Niala Boodhoo for NPR
Yoelvis Bengochea continues to work for his family business cleaning pools until he can find a position as an air traffic controller.
Yoelvis Bengochea continues to work for his family business cleaning pools until he can find a position as an air traffic controller. Niala Boodhoo for NPR
— Hometown: Hialeah, Fla.
— Age: 25
— College: Miami Dade College
— Major: Aviation administration
— Date of Graduation: May 2010
— Student Debt: $9,000*
— Job Goal: To work for the FAA as an air traffic controller
*From previous studies at another university
Students graduating from college this spring are entering perhaps the toughest, most uncertain job market in generations. In this series, we meet recent grads, who share the frustrations and fears they face as they set out in search of work.
Summer is a busy time for Miami pool cleaner Yoelvis Bengochea.
On a recent day, he's scheduled to clean and scrub 15 pools. It's hot and tiring manual labor, and the 25-year-old is hoping this summer marks his last one working for his family's business, Hialeah Pool Supply.
Bengochea's goal is to become an air traffic controller. And he just graduated from Miami Dade College, earning an associate degree in aviation management.
Bengochea originally started college right out of high school at nearby Barry University. After dropping out, he worked as a lifeguard until he got married and had a son. That's when he decided to go into the family business.
He makes $400 a week and is paying off $9,000 in student loans. When Bengochea's daughter was born more than a year ago, he realized he needed another career.
"Running a business is a lot harder than people think," Bengochea says. "You give more hours than anybody else; you have to be there longer."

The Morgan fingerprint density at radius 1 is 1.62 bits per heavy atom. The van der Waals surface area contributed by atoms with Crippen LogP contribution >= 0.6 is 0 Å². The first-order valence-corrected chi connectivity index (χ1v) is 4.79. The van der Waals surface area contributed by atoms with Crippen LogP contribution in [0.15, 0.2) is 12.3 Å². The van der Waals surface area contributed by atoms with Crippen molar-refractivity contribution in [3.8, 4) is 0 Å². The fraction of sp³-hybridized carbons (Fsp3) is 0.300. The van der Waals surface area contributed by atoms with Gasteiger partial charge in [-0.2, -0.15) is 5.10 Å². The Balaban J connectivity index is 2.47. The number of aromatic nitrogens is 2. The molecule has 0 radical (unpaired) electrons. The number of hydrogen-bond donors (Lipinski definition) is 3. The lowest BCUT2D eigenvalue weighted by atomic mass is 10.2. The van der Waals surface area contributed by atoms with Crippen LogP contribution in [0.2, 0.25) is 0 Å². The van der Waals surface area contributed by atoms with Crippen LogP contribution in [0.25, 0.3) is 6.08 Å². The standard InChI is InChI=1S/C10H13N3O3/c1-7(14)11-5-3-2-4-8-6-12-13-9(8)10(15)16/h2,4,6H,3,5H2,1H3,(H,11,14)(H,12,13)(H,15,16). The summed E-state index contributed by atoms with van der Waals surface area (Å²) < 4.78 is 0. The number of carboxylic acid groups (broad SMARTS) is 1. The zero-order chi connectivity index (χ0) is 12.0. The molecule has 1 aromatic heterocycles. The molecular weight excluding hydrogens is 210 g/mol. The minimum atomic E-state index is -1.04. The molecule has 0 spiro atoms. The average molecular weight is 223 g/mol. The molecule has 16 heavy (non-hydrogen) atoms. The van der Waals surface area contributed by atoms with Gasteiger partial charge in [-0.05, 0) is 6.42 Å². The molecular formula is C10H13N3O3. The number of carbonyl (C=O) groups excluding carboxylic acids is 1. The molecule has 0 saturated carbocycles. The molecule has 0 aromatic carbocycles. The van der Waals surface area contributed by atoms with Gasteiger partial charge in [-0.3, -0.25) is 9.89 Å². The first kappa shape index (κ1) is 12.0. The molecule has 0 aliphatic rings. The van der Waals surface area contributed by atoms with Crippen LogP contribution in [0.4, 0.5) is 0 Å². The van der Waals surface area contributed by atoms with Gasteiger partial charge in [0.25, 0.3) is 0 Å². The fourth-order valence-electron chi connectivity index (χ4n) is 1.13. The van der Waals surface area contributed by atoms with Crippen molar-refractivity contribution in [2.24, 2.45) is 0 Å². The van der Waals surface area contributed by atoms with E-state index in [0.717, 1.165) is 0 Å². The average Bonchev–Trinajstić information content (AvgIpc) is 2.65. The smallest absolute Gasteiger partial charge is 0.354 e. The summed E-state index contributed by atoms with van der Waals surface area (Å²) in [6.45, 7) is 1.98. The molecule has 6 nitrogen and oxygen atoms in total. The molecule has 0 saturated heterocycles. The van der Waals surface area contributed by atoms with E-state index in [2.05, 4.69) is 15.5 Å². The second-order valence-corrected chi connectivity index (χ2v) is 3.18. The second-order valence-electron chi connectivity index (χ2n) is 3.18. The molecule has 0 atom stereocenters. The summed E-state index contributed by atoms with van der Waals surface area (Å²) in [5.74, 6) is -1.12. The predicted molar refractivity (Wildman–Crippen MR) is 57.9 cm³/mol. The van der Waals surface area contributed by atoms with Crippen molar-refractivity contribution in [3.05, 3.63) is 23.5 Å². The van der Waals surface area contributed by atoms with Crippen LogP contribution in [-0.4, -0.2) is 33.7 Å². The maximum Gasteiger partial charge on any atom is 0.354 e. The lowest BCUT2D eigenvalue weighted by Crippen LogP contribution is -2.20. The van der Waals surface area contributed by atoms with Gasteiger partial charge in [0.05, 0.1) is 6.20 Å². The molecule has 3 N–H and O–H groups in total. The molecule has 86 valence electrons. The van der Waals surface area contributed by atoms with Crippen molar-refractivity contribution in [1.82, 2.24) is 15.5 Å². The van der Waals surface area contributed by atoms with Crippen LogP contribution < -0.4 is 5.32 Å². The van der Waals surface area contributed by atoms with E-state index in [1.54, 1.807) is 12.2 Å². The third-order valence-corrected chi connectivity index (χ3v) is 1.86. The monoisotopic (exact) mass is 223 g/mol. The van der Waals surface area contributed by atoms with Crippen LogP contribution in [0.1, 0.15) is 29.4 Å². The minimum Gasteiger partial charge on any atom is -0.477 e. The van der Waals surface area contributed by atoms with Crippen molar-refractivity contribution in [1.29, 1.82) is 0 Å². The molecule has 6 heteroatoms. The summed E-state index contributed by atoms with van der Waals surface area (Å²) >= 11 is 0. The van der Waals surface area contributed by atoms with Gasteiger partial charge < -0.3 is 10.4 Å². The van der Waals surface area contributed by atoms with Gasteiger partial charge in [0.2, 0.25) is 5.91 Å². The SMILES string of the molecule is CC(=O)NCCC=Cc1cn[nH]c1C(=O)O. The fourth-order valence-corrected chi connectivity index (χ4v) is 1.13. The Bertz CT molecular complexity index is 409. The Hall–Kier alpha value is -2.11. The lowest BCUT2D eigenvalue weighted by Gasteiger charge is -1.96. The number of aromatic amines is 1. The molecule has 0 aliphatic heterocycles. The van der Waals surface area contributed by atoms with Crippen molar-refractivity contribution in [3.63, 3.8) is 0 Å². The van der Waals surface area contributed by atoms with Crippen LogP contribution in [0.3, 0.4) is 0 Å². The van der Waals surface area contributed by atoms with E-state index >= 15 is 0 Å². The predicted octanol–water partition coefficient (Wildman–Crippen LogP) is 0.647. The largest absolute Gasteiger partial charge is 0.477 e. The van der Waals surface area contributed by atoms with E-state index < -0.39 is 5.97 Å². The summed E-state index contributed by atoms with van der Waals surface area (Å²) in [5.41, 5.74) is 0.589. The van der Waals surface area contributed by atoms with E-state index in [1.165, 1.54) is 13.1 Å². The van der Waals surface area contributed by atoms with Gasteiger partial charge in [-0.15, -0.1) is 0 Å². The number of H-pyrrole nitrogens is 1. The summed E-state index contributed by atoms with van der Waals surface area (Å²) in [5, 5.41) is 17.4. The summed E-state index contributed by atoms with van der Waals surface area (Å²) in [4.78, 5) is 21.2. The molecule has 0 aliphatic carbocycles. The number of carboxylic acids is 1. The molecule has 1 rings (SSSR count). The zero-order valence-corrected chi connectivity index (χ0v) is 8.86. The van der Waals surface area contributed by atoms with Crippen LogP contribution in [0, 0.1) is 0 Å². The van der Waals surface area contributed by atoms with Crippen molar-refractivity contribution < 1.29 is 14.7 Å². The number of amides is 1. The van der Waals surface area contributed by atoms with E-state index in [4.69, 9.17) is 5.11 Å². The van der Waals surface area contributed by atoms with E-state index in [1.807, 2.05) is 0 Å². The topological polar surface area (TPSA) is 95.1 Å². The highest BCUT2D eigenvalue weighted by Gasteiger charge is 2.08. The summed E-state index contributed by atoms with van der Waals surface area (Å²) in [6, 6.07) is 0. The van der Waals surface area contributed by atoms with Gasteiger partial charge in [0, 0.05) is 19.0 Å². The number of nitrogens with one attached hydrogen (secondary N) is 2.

Bengochea and his older sister were born in Havana. They are the first generation of their family to go to college. That's one of the reasons why their mother, Maria Alvarez, came to the U.S.
Speaking in Spanish, Alvarez says she wanted her children "to have a prosperous future and have many opportunities, because in Cuba the opportunities are too difficult. That's why it was very important for them to be here."
As an air traffic controller, Bengochea will likely start at a small airport, making about $45,000 a year. Down the line, he'd like to work at Miami International Airport, where he could make more than $100,000. Right now, he's waiting for his government paperwork to be processed, so he can apply for a job with the Federal Aviation Administration.
Bengochea is hoping new jobs will be available after an older generation of air traffic controllers approaches mandatory retirement age.
But until a job opens up, Bengochea is staying by the pool.
"This job isn't bad for somebody who doesn't have a degree or anything, or that's coming from another country," Bengochea says. "It's just not for me."